Tuesday, August 27, 2013

The Origins of Existance

A day or two or three ago I watched a facebook post by Elder David A Bednar where he talks about being a diligent learner, that the Holy Ghost will cause an inquisitive mind and all that ----

being a diligent learner, and having an inquisitive mind, I had to ask a tough question:: Does the Holy Ghost have a wife? Did pre-mortal God Jehovah have a wife?

I read one response to my question --- NO, these spirit-gods are apparently unmarried.

What that told me, was that it is not absolutely required to be married or sealed in order to become God, which is a great comfort because I am, apparently, eternally single. Of course, it also meant that Joseph Smith Jr. did not reveal everything on the topic of Godhood - as if you trust all revealed truths by Joseph Smith, he only mentions how you must be sealed to a husband or wife in order to achieve Godhood.

This evening I was thinking about more tough questions.

I watched a video on Youtube that contrasts LDS theology with standard christian theology by saying that mormons believe God was created, that he was once a man, and that Jesus/Jehovah was also created --- whereas standard christian theology would say that God is eternal with no beginning and no end and that he always has and always will exist.

So --- I start thinking in my mind these questions: Did God have a beginning? If he did, how did it all start? If God didn't have a beginning, how is it that he could always have existed eternally into the past?

The best answer that my mind could come up with to this question was that it is actually unlikely that God has always previously existed eternally in the past, and that he somehow came into being, and neglected to record or remember the whole history of everything, or at least he didn't tell us about it.

The truth is, that my mind is capable of understanding that there will be no end, but to have no beginning is beyond my ability to conceptualize.

That leaves me questioning how the beginning really happened, for which I have no real answer. Was it really just all a big bang?

And, sadly, being unable to understand how God could have always existed, I suddenly realize how easy it is for a scientist puzzling over the big bang to become an atheist, to disbelieve in God, because it's easier to understand that we all exist by mistake rather than having to believe That God is eternally past, or that God was somehow created out of nothing. The idea that our existent reality is such a complete mistake seems like the most plausible answer when you consider the question of the beginning of everything.

But, sadly for the atheists, I am not an atheist, and I am unlikely to become one. I'm sure we could turn to the Gospel of St John for answers: In the beginning was the Word, and the word was with God and the Word was God.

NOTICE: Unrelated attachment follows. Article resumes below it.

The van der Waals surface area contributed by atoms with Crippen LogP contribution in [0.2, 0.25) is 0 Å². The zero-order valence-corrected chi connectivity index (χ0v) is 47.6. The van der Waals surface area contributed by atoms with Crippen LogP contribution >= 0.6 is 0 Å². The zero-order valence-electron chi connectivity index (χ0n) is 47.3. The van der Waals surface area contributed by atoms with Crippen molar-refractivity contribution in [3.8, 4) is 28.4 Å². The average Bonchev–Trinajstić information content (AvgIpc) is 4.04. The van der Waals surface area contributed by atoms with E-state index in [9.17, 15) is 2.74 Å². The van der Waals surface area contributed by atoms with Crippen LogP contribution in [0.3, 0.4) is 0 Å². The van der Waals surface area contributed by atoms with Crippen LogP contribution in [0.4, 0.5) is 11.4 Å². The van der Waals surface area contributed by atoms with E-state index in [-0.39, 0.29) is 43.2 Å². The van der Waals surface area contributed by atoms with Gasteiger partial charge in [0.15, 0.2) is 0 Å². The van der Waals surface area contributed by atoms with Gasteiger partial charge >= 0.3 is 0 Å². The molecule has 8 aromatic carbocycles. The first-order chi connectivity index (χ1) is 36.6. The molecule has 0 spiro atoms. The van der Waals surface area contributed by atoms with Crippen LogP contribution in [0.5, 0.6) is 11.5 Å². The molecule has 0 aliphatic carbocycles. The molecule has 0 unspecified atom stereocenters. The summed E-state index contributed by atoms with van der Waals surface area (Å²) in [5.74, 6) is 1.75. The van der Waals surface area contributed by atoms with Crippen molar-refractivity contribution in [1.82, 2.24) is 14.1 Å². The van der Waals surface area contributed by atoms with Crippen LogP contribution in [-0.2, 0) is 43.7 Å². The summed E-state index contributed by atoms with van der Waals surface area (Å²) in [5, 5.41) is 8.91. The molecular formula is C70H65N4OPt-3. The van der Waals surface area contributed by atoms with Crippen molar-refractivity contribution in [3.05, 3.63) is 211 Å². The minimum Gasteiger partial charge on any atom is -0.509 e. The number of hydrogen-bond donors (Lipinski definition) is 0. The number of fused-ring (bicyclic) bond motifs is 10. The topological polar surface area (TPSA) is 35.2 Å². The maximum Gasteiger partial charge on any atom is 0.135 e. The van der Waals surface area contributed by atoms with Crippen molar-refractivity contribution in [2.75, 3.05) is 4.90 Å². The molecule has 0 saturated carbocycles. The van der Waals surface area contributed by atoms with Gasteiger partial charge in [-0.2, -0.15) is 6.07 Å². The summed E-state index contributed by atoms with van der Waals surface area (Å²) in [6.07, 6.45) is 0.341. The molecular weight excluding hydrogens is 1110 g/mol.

This is kind of hard to understand, but what St John is admitting here was that there IS A BEGINNING and God, in fact, did NOT exist eternally forever into the past forever and ever. There was, in fact, a beginning.

Scientists say it was the big bang as they imagine it. St. John, to me, seems to be describing just a singular consciousness coming into existence, and this singular consciousness just created everything.

That's the best answer I guess I'm going to get for now. But there was always a beginning, it was never a 'no beginning' situation, there always seems to have been a beginning, according to John. I believe that too.

One thing to note however: If Jehovah created the world, if Jehovah created worlds without number, then obviously he wasn't married to anyone when it happened, so having a spousal-companion-of-eternal-sealing should not be necessary to attain Godhood, or to be a creator. Joseph Smith did seem to be a little misleading, telling us that we need to get married in order to be Gods. If Jehovah and the Holy Ghost can be God without marriage, then so I can I, I'm guessing.



The LDS church in some ways seems so impressive, seems to have a good idea of how morality should be (although that is debatable) ---- but all in all I find myself being rather unsure of Joseph Smith Jr.'s revelations.

LDS.org has a missionary talking to me about my book, and she is helping me feel better about the church and feel more accepted by the organization.

But, the quality of Joseph Smith Jr.'s prophecy and revelation is seriously questionable.

There are good things about the LDS church, although there are also some really bad things about it too. Mormonism is kind of confusing in a number of ways:::

Well, despite the church's effort to help me feel better and more accepted, I don't feel I really have to explain my rationale right now about why I do not think they are completely authentic even if I see them as having some good qualities about themselves.